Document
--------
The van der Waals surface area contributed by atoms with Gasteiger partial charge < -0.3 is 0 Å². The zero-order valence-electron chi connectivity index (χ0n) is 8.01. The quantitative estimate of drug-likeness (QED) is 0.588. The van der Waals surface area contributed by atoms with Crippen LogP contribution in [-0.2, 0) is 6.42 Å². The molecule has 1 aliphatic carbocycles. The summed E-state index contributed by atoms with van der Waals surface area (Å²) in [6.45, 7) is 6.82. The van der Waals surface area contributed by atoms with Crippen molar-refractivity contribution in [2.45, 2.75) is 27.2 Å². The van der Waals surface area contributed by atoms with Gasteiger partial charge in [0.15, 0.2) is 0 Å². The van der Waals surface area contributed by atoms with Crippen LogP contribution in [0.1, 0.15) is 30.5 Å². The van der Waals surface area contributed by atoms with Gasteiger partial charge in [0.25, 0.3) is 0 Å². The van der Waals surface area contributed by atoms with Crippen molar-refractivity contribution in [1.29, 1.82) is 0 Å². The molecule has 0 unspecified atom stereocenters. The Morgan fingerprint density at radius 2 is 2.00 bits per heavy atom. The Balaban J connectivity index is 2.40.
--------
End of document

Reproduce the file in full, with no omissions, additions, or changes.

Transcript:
The van der Waals surface area contributed by atoms with Gasteiger partial charge < -0.3 is 0 Å². The zero-order valence-electron chi connectivity index (χ0n) is 8.01. The quantitative estimate of drug-likeness (QED) is 0.588. The van der Waals surface area contributed by atoms with Crippen LogP contribution in [-0.2, 0) is 6.42 Å². The molecule has 1 aliphatic carbocycles. The summed E-state index contributed by atoms with van der Waals surface area (Å²) in [6.45, 7) is 6.82. The van der Waals surface area contributed by atoms with Crippen molar-refractivity contribution in [2.45, 2.75) is 27.2 Å². The van der Waals surface area contributed by atoms with Gasteiger partial charge in [0.15, 0.2) is 0 Å². The van der Waals surface area contributed by atoms with Crippen LogP contribution in [0.1, 0.15) is 30.5 Å². The van der Waals surface area contributed by atoms with Gasteiger partial charge in [0.25, 0.3) is 0 Å². The van der Waals surface area contributed by atoms with Crippen molar-refractivity contribution in [1.29, 1.82) is 0 Å². The molecule has 0 unspecified atom stereocenters. The Morgan fingerprint density at radius 2 is 2.00 bits per heavy atom. The Balaban J connectivity index is 2.40.